It was the fight of 2017, but it was roundly regarded as a gimmick.
Floyd Mayweather vs. Conor McGregor. The undefeated king of boxing against the biggest star from the Ultimate Fighting Championship, known as UFC. It was all hype. McGregor didn’t belong in a boxing ring with Mayweather, a boxing purists who has mastered his craft. McGregor had some boxing in his past, but this was like LeBron James playing one-on-one against an intramural star.
This was spectacle at its peak. It was a joke aimed at raking in piles of cash. But it was also a sign of a major transition happening.
The truth is boxing couldn’t deliver Mayweather a colossal fight. He is the biggest name in the sport but he didn’t have a foe. He was Muhammed Ali with no Joe Frazier. Marvin Hagler without Tommy “Hitman” Hearns to create a classic with. There was no fighter there to send him into retirement like Evander Holyfield did Mike Tyson.
So Mayweather had to turn to the hot new sport, mixed martial arts (MMA). He had to turn to a burgeoning audience to get his one last payday, more than $300 million, and captivate the masses. Without a doubt, McGregor needed Mayweather to get in front of a larger audience. McGregor’s largest payday as $3 million in MMA. He pulled in $100 million by stepping into Mayweather’s ring.
But boxing has never needed another sport. And by going to grab the biggest name in another sport, boxing signaled its declining influence. It also pulled MMA into the mainstream and just might have expedited the takeover.
Boxing is the sport that helped the U.S. get through the Great Depression, grapple with racism, see the Vietnam War through a different lens, and even helped turn Las Vegas into a metropolis.
Mixed martial arts is thriving, consuming some of the void left by boxing’s declining magnitude in America. It is doing so by catering to Millennials. With web-friendly content, and a format that meshes with how young people consume entertainment, the sport has soared into the mainstream with no noticeable limit in sight.
In several areas where boxing fails — sensationalism, marketing, structure and integrity to name a few— mixed martial arts is executing. As a result, one of the country’s favorite pastimes is quickly becoming past its time. Boxing has become sports’ version of a grandfather fighting a life-threatening disease, and even those who love him most have to start preparing for life after he’s gone.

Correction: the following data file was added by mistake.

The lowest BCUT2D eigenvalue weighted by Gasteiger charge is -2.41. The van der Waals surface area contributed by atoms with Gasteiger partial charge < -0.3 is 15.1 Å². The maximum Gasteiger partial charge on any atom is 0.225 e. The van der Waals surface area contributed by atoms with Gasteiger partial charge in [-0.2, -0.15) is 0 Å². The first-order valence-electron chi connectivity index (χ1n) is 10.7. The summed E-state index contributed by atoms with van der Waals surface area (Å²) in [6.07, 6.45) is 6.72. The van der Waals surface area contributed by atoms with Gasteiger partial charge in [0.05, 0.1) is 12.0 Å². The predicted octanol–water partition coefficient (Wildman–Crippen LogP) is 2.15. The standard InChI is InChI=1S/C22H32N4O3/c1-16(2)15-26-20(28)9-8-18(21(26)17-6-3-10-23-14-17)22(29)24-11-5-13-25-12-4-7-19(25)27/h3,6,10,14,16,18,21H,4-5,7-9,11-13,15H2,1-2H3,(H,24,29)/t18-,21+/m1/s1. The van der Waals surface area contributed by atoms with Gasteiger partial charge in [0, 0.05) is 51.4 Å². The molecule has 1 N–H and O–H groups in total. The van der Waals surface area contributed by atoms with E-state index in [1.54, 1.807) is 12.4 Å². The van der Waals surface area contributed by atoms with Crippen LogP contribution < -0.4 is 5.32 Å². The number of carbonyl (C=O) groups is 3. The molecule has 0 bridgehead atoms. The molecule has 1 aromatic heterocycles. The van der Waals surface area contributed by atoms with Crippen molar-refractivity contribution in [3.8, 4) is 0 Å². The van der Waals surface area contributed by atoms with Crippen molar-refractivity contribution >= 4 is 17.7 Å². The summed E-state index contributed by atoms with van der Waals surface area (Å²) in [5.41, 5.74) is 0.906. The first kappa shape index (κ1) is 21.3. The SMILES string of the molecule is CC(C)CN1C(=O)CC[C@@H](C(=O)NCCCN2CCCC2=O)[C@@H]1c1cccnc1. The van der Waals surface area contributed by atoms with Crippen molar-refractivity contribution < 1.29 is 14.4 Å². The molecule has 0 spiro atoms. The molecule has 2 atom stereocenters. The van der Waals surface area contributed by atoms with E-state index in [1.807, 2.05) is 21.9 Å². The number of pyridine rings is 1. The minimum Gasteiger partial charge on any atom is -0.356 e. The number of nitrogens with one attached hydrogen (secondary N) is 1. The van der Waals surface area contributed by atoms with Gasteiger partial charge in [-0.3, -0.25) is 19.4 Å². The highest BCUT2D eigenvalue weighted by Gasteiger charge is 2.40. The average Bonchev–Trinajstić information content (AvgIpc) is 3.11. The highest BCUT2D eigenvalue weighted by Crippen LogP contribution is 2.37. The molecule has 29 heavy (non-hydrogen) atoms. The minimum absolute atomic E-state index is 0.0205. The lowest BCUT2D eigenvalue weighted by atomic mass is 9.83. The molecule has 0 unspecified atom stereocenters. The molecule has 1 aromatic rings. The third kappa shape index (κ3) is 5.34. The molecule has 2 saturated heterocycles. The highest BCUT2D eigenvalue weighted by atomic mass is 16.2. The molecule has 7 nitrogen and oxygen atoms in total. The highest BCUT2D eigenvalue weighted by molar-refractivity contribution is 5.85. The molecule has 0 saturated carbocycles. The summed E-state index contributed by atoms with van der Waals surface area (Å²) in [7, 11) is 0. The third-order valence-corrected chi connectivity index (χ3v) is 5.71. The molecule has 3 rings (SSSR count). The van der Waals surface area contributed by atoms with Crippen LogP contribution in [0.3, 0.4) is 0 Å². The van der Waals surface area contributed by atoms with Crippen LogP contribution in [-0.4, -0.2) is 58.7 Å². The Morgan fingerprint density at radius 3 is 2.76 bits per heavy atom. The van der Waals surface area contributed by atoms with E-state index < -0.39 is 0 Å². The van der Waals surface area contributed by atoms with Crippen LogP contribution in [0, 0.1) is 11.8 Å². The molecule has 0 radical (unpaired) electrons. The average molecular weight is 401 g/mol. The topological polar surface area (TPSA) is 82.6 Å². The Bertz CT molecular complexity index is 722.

Boxing is the sport that helped the U.S. get through the Great Depression, grapple with racism, see the Vietnam War through a different lens, and even helped turn Las Vegas into a metropolis. Having it demoted in the American psyche, like horse racing was, will undoubtedly have some kind of cost.
As modern as it is, no one knows if mixed martial arts can have the impact boxing did. In other areas where the modern and sensational has replaced the traditional, something was lost even if the gains were worth the sacrifice.
But this is happening anyway. Save for something epic coming to revive boxing, it is losing to the newest combat sport. Follow the views, follow the dollars, follow the momentum — it all points to a massive climate change in the fight world.
“Boxing is a very limited form of fighting,” UFC analyst Joe Rogan said in an October 2015 ESPN article. “It's kind of a silly agreement, to say we hate each other, we’re going to fight and duke it out man-to-man, but we’re only going to use our hands. That's it. What ultimate fighting is, is the actual sport of fighting. It encompasses all aspects of fighting -- ground game, kicking, punching, elbows, submissions, all the above. That's why it's much more exciting. That's why it's a much more dynamic sport. What boxing is, is one aspect of mixed martial arts.”